Kookai Chaimahawong is on the move. Photography by Iris Chia.
Young workers are nimble, connected, and redefining employment relationships on their terms.
“I left the job, but my network stays with me.”
Kookai Chaimahawong is on the move. Yesterday she was working her dream job at a venture capital firm. Today she’s creating a workplace of her own, searching for a new way for investors to connect with innovative start ups. “I realized it’s time to create,” she says. “I want to come up with something that is more friendly to the founders of the companies I'm investing in, supporting them more than just providing capital.”
Chaimahawong is betting on the network she’s cultivated over her past few jobs to help her discover her path, a luxury afforded by an explosive growth in global connectivity over the previous decade. While she straddles the grey area between Millennials and Generation Z – workers less than a decade into their careers – Chaimahawong is part of the movement skewing workforce demographics in radically new directions of connectivity, entrepreneurship, and social conscience – fuelling a sea change in how we see today’s workplace.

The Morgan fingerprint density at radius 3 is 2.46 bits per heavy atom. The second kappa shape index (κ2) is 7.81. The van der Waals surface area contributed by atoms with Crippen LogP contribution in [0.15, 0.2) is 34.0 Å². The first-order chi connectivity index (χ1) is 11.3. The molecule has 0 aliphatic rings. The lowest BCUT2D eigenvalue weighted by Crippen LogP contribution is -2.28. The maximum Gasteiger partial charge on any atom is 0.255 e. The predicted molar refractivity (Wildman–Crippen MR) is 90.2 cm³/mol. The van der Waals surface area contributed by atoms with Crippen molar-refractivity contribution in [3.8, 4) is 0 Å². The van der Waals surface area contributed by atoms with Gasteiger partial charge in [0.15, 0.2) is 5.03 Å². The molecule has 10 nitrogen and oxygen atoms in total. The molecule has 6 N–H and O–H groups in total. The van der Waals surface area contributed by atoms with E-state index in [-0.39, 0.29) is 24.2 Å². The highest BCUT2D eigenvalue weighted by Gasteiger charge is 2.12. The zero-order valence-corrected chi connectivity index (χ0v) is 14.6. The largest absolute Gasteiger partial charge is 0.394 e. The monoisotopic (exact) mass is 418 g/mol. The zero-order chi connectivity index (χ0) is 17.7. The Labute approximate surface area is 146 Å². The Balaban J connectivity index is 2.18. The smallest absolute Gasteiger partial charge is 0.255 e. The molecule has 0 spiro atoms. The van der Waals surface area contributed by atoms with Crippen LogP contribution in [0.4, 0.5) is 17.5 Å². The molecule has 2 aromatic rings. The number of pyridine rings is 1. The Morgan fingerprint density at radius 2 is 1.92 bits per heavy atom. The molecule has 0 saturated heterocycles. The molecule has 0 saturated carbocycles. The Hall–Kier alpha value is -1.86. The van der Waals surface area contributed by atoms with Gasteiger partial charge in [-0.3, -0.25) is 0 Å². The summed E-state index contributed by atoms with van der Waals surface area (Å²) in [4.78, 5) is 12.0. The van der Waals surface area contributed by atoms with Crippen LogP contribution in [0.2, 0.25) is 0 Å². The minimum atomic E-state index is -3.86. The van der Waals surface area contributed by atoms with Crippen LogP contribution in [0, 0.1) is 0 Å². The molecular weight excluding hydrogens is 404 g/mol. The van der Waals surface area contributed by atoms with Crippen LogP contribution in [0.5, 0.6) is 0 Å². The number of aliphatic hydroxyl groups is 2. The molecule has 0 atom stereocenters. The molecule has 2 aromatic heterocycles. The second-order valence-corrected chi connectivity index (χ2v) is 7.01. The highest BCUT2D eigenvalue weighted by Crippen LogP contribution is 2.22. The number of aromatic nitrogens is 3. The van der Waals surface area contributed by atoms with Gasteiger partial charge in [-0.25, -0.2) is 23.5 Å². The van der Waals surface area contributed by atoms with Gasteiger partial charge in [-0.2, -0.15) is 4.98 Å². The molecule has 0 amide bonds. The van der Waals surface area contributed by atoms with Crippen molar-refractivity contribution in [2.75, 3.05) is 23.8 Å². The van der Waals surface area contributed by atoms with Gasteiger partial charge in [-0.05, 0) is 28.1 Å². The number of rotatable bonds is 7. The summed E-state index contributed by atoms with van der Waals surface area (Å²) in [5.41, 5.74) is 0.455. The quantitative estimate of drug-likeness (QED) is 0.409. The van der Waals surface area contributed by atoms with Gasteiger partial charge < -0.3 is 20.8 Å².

Resigned to change
Generation Z – born roughly between 1997 and 2010 – follow the Millennials, who followed Generation X, who followed the Baby Boomers. Each generation flows gradually into the next, and each generation’s vision of the workplace is an evolved version of the one they inherit.
But this new generation is something of a special case. The changing workplace has been kicked into overdrive by the rapid growth of digital technology, the advent of the gig economy, and the recent mingling of personal and corporate values.
The way the pandemic brought these other elements together to normalize the work-from-home option is the kind of sudden, drastic reshaping of the workplace rarely seen twice in a lifetime. Many workers simply do not want to return to a 9-to-5 grind, having seen the possibilities unlocked by a more flexible work-life balance.